1 of 5 | Bruce Greenwood plays Roderick Usher. Photo courtesy of Netflix
LOS ANGELES, Sept. 22 (UPI) -- Mike Flanagan's latest Netflix series, The Fall of the House of Usher, which premiered the first two episodes at Fantastic Fest, highlights Flanagan's skill at literary adaptation. It pays homage to Poe while crafting an original story in Poe's world.
In the present, Roderick Usher (Bruce Greenwood) finally grants investigator C. August Dupin (Carl Lumbly) an interview after years of dodging him. Roderick and his sister, Madeleine (Mary McDonnell) are the last survivors of the Usher family and he's ready to tell the story of what happened to his children.
Flashing back to Roderick and Madeline's youth and to the recent past when the Usher children were adults, Roderick's story is full of dysfunctional drama and ghastly horror. The updated narrative also touches on other Poe classics.
Fortunato Pharmaceuticals was how Roderick made his fortune. His children Camille (Kate Siegel), Prospero (Sauriyan Sapkota), Napoleon (Rahul Kohli), Tamerlane (Samantha Sloyan), and Frederick (Henry Thomas) run the gamut from cutthroat businesspeople to resentful saboteurs.
One sibling informed on Fortunato in a trial, but which one is one of the show's mysteries. They also have different ethnic backgrounds because of Roderick's multiple lovers.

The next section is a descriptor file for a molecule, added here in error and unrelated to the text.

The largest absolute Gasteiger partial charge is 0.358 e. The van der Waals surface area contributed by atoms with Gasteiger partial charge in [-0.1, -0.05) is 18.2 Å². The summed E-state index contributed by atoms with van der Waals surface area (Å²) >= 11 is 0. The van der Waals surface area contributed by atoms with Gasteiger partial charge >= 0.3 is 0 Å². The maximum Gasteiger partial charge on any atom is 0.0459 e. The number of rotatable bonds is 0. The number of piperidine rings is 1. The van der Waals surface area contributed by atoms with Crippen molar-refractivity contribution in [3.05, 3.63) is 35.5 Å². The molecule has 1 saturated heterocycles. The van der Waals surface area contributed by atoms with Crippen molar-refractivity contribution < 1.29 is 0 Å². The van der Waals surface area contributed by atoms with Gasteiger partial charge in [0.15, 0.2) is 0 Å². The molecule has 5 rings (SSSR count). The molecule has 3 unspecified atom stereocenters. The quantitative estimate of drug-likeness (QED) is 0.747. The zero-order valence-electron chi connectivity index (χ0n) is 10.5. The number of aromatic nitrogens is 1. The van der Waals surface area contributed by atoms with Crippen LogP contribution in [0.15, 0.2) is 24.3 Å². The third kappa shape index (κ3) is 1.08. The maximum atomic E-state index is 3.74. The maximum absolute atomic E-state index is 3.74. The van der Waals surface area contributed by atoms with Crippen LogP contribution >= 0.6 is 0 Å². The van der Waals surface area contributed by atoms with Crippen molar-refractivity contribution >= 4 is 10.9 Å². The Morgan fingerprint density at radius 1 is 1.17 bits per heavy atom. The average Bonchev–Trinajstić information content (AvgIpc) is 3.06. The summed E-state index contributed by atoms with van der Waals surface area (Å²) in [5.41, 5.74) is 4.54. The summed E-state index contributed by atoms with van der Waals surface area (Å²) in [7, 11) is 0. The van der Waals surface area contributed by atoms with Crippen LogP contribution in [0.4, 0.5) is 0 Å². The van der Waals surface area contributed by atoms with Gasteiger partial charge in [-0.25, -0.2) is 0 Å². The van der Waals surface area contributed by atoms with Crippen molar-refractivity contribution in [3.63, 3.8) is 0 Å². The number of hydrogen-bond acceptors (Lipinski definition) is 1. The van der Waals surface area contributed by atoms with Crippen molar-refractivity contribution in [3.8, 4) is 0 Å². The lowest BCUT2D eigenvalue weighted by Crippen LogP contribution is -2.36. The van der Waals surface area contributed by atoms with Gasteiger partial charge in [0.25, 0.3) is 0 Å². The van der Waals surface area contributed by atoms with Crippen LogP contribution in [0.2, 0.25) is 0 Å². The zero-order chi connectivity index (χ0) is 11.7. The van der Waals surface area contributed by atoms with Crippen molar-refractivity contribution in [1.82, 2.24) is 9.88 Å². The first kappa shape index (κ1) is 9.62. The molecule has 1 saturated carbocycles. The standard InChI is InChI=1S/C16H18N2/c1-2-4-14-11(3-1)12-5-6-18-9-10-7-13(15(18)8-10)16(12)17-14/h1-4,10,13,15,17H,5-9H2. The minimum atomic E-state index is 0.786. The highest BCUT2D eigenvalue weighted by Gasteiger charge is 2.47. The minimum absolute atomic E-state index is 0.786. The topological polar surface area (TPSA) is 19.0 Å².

Poe readers will recognize Fortunato as the victim in the story The Cask of Amontillado. There are multiple references to the Rue Morgue, including the names Dupin and Camille. The name Prospero comes from The Masque of the Red Death.
Setting the series in the world of pharmaceuticals makes it very relevant. Fans of Dopesick and Painkiller might not gravitate towards Flanagan's gory horror, but he makes valid parallels between Big Pharma's evils and supernatural ones.
With all the family history and flashbacks to different decades, Flanagan keeps exposition and backstory lively with powerful dialogue. Both Roderick's late mother Eliza (Annabeth Gish) and young Roderick (Zach Gilford) work for condescending bosses who humiliate them.
Flanagan and his writers don't settle for making those bosses one dimensional plot functionaries. He gives them elaborate enough dialogue to illustrate where the attitude of the 1% comes from, particularly as Roderick rises to that status himself.
Likewise, Young Madeleine (Willa Fitzgerald) explains how she and Roderick survived foster care. This could be exposition but the writers make sure her description is as evocative as the rest of the show.
For a few episodes at least it appears each hour deals with a different family member's death. These deaths are graphic and horrifying, but also suggest they are the indirect consequences of Roderick's misdeeds.
Roderick also sees violent flashes of victims as he tells his story. The show uses the darkness to hide monstrous images until the ultimate shock. 4K TVs enjoy the effect as effectively as any big screen horror movie.
Flanagan has created an Usher family as compelling as TV legends The Ewings or The Sopranos. Some are so obnoxious that their comeuppance is delicious but many are sympathetic too.
The use of Poe to tell this tale is a clever literary hook. However, after The Haunting of Hill House, Haunting of Bly Manor and Midnight Mass, Fall of the House of Usher is classic Flanagan first and foremost.
The Fall of the House of Usher premieres Oct. 12 on Netflix.
Fred Topel, who attended film school at Ithaca College, is a UPI entertainment writer based in Los Angeles. He has been a professional film critic since 1999, a Rotten Tomatoes critic since 2001, and a member of the Television Critics Association since 2012 and the Critics Choice Association since 2023. Read more of his work in Entertainment.